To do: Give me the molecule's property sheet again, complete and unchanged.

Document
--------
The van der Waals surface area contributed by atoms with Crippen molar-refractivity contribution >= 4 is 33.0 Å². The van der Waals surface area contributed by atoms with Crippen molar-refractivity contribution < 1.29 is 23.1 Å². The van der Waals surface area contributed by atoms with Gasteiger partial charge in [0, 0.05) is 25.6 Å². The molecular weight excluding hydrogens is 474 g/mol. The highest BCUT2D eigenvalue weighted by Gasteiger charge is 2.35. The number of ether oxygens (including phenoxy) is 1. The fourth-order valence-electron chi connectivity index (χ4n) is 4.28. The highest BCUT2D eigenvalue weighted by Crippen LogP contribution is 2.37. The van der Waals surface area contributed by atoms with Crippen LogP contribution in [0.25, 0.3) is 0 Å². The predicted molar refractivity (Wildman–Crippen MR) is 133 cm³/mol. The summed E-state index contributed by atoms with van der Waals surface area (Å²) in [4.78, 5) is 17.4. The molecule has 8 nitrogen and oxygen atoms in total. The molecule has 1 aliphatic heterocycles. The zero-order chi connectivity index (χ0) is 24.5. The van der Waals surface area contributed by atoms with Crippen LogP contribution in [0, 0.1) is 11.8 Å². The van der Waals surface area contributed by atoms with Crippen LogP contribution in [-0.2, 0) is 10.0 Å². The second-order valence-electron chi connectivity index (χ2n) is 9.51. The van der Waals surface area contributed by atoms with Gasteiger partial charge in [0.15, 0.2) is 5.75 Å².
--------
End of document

The van der Waals surface area contributed by atoms with Crippen molar-refractivity contribution >= 4 is 33.0 Å². The van der Waals surface area contributed by atoms with Crippen molar-refractivity contribution < 1.29 is 23.1 Å². The van der Waals surface area contributed by atoms with Gasteiger partial charge in [0, 0.05) is 25.6 Å². The molecular weight excluding hydrogens is 474 g/mol. The highest BCUT2D eigenvalue weighted by Gasteiger charge is 2.35. The number of ether oxygens (including phenoxy) is 1. The fourth-order valence-electron chi connectivity index (χ4n) is 4.28. The highest BCUT2D eigenvalue weighted by Crippen LogP contribution is 2.37. The van der Waals surface area contributed by atoms with Crippen LogP contribution in [0.25, 0.3) is 0 Å². The predicted molar refractivity (Wildman–Crippen MR) is 133 cm³/mol. The summed E-state index contributed by atoms with van der Waals surface area (Å²) in [4.78, 5) is 17.4. The molecule has 8 nitrogen and oxygen atoms in total. The molecule has 1 aliphatic heterocycles. The zero-order chi connectivity index (χ0) is 24.5. The van der Waals surface area contributed by atoms with Crippen LogP contribution in [0, 0.1) is 11.8 Å². The van der Waals surface area contributed by atoms with Crippen LogP contribution in [-0.2, 0) is 10.0 Å². The second-order valence-electron chi connectivity index (χ2n) is 9.51. The van der Waals surface area contributed by atoms with Gasteiger partial charge in [0.15, 0.2) is 5.75 Å².